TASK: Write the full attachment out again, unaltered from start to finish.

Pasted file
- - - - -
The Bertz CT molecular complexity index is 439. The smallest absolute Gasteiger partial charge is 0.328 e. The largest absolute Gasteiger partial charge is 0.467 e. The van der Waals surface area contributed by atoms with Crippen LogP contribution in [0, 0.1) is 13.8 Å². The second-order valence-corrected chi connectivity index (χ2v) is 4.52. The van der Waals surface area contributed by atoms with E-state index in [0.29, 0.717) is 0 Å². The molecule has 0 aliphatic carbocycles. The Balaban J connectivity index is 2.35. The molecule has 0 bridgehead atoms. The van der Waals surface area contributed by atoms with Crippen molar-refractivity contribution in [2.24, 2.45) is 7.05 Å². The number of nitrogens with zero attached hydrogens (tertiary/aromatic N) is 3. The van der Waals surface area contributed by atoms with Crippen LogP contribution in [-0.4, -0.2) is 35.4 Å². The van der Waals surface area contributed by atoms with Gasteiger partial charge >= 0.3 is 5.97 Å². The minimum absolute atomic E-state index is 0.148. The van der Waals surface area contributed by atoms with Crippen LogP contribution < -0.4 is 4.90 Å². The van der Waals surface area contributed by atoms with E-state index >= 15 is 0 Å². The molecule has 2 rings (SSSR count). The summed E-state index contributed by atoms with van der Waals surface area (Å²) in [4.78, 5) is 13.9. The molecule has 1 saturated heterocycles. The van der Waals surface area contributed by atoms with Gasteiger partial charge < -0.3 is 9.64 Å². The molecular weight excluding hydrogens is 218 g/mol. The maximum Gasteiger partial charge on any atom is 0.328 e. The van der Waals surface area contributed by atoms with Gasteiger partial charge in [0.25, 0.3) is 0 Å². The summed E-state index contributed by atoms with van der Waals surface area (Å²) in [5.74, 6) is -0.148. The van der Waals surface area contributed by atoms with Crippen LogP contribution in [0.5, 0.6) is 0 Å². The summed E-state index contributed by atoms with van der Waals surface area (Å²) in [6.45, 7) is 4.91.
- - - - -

The Bertz CT molecular complexity index is 439. The smallest absolute Gasteiger partial charge is 0.328 e. The largest absolute Gasteiger partial charge is 0.467 e. The van der Waals surface area contributed by atoms with Crippen LogP contribution in [0, 0.1) is 13.8 Å². The second-order valence-corrected chi connectivity index (χ2v) is 4.52. The van der Waals surface area contributed by atoms with E-state index in [0.29, 0.717) is 0 Å². The molecule has 0 aliphatic carbocycles. The Balaban J connectivity index is 2.35. The molecule has 0 bridgehead atoms. The van der Waals surface area contributed by atoms with Crippen molar-refractivity contribution in [2.24, 2.45) is 7.05 Å². The number of nitrogens with zero attached hydrogens (tertiary/aromatic N) is 3. The van der Waals surface area contributed by atoms with Crippen LogP contribution in [-0.4, -0.2) is 35.4 Å². The van der Waals surface area contributed by atoms with Gasteiger partial charge >= 0.3 is 5.97 Å². The minimum absolute atomic E-state index is 0.148. The van der Waals surface area contributed by atoms with Crippen LogP contribution < -0.4 is 4.90 Å². The van der Waals surface area contributed by atoms with E-state index >= 15 is 0 Å². The molecule has 2 rings (SSSR count). The summed E-state index contributed by atoms with van der Waals surface area (Å²) in [4.78, 5) is 13.9. The molecule has 1 saturated heterocycles. The van der Waals surface area contributed by atoms with Gasteiger partial charge < -0.3 is 9.64 Å². The molecular weight excluding hydrogens is 218 g/mol. The maximum Gasteiger partial charge on any atom is 0.328 e. The van der Waals surface area contributed by atoms with Gasteiger partial charge in [0.25, 0.3) is 0 Å². The summed E-state index contributed by atoms with van der Waals surface area (Å²) in [5.74, 6) is -0.148. The van der Waals surface area contributed by atoms with Crippen LogP contribution in [0.5, 0.6) is 0 Å². The summed E-state index contributed by atoms with van der Waals surface area (Å²) in [6.45, 7) is 4.91.